How to Say the Right Thing so More Adults Enroll
Aug 21, 2017
A prospective adult student contacted you last week and requested information about one of your graduate programs.
And that’s when everything went wrong.
You emailed that person, thanking them for their interest in your school and you included some links back to pages on the website – most likely the main page for the stated program of interest, financial aid and the online application. You ended the email with contact information for the enrollment coordinator along with “…if you have any questions, feel free to contact me…”
One week later, you haven’t heard back from that prospective student.
You can’t tell if the email was opened or any of the links clicked.
What do you do next? Why?
Time to Re-Think What You Are Saying to Prospective Students
That prospective adult student was on your site and asked for information so what did you do wrong?
First, you sent them back to the website. Now, unless you sent them back to the site with a password to unlock protected content, all you have done is ignore their request and shown them that you aren’t paying attention. And if you’re not paying attention to them now…
A great many colleges don’t have information to send – it’s all on their website so they direct prospective students back to where they were when they reached out and asked for something more. Not a good first impression to tell them “Read it again, the answer you seek is right there…”
Second, you put all the work back on the lap of the prospective student by ending with the “…call me if you have questions…” closing. They are busy. And it’s not really their job to sell themselves on your offering.
So, be more pro-active and show them you care, you are interested and you are the expert.
You Have Important Questions To Ask – So Ask Them!
You know that if you are going to be able to convince a prospective adult student to enroll in one or any of your programs, you need to know more than what you get on a “Request Information” web form.
What’s their motivation? What are their concerns? Expectations? Perceptions of your college and programs? Perception of the other colleges they are considering? What do they want and need in their educational experience?
And depending on your own situation, you might have some requirements that they need to meet to be accepted into your college and/or program – so ask to see if they meet or exceed those requirements now, before you invest any more of your limited resources trying to get them to start the online application.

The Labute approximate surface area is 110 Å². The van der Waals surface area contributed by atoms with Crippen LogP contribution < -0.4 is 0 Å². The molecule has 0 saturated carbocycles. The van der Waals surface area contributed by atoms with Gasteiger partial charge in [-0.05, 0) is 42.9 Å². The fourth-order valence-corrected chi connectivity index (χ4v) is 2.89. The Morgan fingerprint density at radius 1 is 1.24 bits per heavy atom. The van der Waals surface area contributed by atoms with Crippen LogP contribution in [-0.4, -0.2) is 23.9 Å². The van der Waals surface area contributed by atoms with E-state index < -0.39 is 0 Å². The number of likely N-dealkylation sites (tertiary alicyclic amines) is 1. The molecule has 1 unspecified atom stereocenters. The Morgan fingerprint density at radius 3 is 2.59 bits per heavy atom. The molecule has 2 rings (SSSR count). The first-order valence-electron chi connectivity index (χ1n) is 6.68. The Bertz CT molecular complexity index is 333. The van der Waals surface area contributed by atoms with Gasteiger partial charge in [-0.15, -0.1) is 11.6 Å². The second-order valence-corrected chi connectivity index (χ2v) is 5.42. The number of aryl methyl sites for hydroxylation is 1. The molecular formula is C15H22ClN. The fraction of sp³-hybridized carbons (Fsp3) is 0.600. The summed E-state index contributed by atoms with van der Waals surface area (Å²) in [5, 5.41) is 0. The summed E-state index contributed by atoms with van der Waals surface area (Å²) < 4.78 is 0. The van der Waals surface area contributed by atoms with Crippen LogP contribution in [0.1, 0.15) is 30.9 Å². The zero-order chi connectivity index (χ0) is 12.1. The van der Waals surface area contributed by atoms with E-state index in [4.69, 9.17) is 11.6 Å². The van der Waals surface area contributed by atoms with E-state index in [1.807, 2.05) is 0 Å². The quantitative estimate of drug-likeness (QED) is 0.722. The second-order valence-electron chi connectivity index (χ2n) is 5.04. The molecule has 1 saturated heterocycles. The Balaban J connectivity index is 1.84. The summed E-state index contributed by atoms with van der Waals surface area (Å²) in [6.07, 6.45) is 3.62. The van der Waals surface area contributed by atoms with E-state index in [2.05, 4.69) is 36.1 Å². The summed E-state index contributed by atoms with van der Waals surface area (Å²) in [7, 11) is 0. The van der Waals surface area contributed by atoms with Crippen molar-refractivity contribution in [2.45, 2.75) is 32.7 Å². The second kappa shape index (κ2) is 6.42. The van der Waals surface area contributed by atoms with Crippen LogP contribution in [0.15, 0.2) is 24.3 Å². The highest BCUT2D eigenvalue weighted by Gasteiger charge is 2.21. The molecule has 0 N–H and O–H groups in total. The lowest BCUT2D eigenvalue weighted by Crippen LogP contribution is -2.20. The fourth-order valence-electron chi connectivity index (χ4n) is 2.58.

Have an Efficient Process For Storing, Analyzing the Answers
Too many colleges don’t have a process in place for asking these questions and capturing the responses in a safe, secure, easily accessible (to the right staff) place so it can be analyzed and used to drive decision-making.
In the head of the enrollment advisor is not all that easily accessible for others to access and analyze. Either is the “Notes” section of Outlook or any CRM.
You need data fields created, responses to select so the data is easier to analyze – and that requires training and on-going management to ensure the process is being followed.
The benefit of all this effort is you can segment quickly and accurately, and then use your content marketing/marketing communication plan to move forward with the qualified prospects.
In other words, instead of sending everyone the same messages via email, you can send the right message and offer via the right media/communication channels at the right time in the decision-making process.
You Will Need The Right Message and Offer – How To Make That Happen
Right now, most colleges have a series of about 4 to 5 emails that they send to every and anyone that requests information from them.
They include “Thank you for your interest”, “World-class Faculty & Caring Staff”, “Financial Aid”, “Testimonials from Graduates” and an invitation to an Open House. There might be one more that addresses how student services can help you network and interview more effectively.
But for the 25-year-old that is wondering how they will balance work, a young family and graduate school – you got nothin’.
For that 40-year-old that is concerned about being in classes with 17 to 20-year-olds and if she can write reports at a college level so she can earn her A.A.S. in Dental Hygiene – you got nothin’.
For these two, and many other scenarios, many colleges rely on the ability of their enrollment advisor connecting with the prospective adult student and being able to share a story verbally. But that’s a risk that you need not take or rely on.
To have what those people need, you need to have identified audience segments so that you could create the communications you need for them.
And to learn more about how to use your current resources to make that happen, download our complimentary ebook, Content Marketing: Doing It Right (Higher Education Edition) by clicking here.
Patrick McGraw is VP of Higher Educaton Marketing Services and has more than 25 years experience in market research, competitive intelligence, business intelligence including database marketing and CRM, strategic planning, brand development and management as well as operations/campaign management. His work has consistently helped his clients and employers develop and implement more efficient ways to attract and retain profitable customers, enter new markets and launch new products. His areas of focus include the education, hospitality, travel and tourism, hi-tech, telecommunications, financial services, and retail industries on both the agency and customer sides.